Jeff Bezos dismisses claims that Amazon is an evil employer


Jeff Bezos says The New York Times painted an inaccurate picture of life at Amazon.
Jeff Bezos says The New York Times painted an inaccurate picture of life at Amazon.
Photo: Steve Jurvetson/Flickr CC

Amazon CEO Jeff Bezos wouldn’t want to toil in the dehumanizing hellhole described in a recent report about work conditions at his company. In a memo to employees responding to the allegations, Bezos painted a picture of caring Amazonians who are “fun” and “brilliant” and “helping to invent the future, and laughing along the way.”

He also said anybody who gets treated badly by Amazon should snitch to HR — or email him directly to air their grievances.

Reporters Jodi Kantor and David Streitfeld, who wrote the The New York Times’ lengthy Amazon-bashing article, talked with more than 100 current and former employees, who described an atmosphere of breakneck pace, emails that arrive past midnight, terse brainstorming sessions and people who cry at their desks.

Bezos said the depiction sounds nothing like the Amazon he founded.

“I strongly believe that anyone working in a company that really is like the one described in the NYT would be crazy to stay,” he wrote in the memo, first obtained by GeekWire. “I know I would leave such a company. The NYT article prominently features anecdotes describing shockingly callous management practices.”

Amazon is the largest internet-based retailer in the United States and Bezos is considered the fifth-richest person in the world, according to the Times. The company’s ambitions include consumer electronics, like the Kindle e-book readers and Fire tablets, and the company is pushing for drone-powered delivery that could bring products to customers in a matter of minutes.

According to the Times, Amazon’s embrace of technology has a dark side. Amazon uses a data-driven management system that measures the productivity of each employee, leading to the horrors described in the story.

Those who talked with the Times came from a cross-section of Amazon departments: the leadership team, human resources, marketing, retail and engineering. Some said they thrived amid the high expectations and, even if they washed out early, saw their careers take off.

The best employees were described as “athletes” by the company; one employee referred to these thriving team members as “Amabots” who become one with the system.

Bezos called BS on the allegations. He encouraged employees to check out the Times’ story — and also to read a far more rosy account of what it’s like to work at Amazon.

The Times’ article “goes further than reporting isolated anecdotes,” he said. “It claims that our intentional approach is to create a soulless, dystopian workplace where no fun is had and no laughter heard. Again, I don’t recognize this Amazon and I very much hope you don’t, either. More broadly, I don’t think any company adopting the approach portrayed could survive, much less thrive, in today’s highly competitive tech hiring market.”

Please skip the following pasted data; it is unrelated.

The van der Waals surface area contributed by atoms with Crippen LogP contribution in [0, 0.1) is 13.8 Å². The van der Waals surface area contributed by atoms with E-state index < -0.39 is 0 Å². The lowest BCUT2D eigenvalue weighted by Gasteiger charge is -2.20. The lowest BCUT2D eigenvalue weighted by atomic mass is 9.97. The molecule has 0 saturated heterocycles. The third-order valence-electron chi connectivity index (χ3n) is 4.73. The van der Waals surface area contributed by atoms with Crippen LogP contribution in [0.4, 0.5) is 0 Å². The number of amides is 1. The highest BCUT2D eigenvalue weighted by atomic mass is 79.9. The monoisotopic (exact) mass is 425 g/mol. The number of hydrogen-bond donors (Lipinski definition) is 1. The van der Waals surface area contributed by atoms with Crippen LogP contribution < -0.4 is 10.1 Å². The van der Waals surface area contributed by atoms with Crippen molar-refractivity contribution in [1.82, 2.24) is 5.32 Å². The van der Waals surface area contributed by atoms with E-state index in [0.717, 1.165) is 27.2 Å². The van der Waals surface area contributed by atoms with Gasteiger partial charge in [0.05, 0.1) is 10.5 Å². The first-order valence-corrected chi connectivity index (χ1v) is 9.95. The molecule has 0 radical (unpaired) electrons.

The article also described employees who were shunned because of having to take time off for a family emergency or pregnancy. To this Bezos replied, “Even if it’s rare or isolated, our tolerance for any such lack of empathy needs to be zero.”

  • Robert Stukenbroeker

    Is this cultofamazon or something? Missing what this has to do with apple or the mac

  • Jerome  Soucy

    Glassdoor gives a view of what it means to be at Amazon. Like all reviews on Glassdoor, you take some, you leave some. One this comes back systematically is the lack of balance in work/life. This is also typical of the industry and employers in the US in general. Is Amazon worse than others… i doubt it. Is Amazon hard to thrive in… Likely just as hard as any other major brand you’d work for in the US (or for a US based company).

    I remember very long days at the hands of Compaq (back in 1997-1998). Days starting at 7AM and closing at 2AM Monday through Sunday… it was HARD. However, that was a compromise I was willing to make at the time. And the end result was extreme satisfaction when products would be (finally) out the door.

    Those working at Amazon need to be aware that this is something you DO have control over…. and depending on your priorities you can still strive at work without responding to emails at midnight.

    I can bet you that many people must say the same thing about Apple.

    • Jonah Emery

      This would make you one of the few with extreme satisfaction for a Compaq product. Sorry for the snarky sarcastic joke. I just had too. Peace.

      • iRikal

        At the time, Compaq was high on the CSAT list. That of course changed when Dell decided they could do better… But it was a rush while it lasted

  • lrd555

    This is very typical of the high energy attention getters in many companies these days. They want to stand up on the pedestals and say look @ me. Sending emails @ all hours of the day. On weekends. Holidays. An hour before people leave for Christmas or vacation. Just clueless, unfeeling robots. Too easy to click send and spam people with corporate stuff. Training is the same way. Just spam everybody. Whether it’s applicable or not.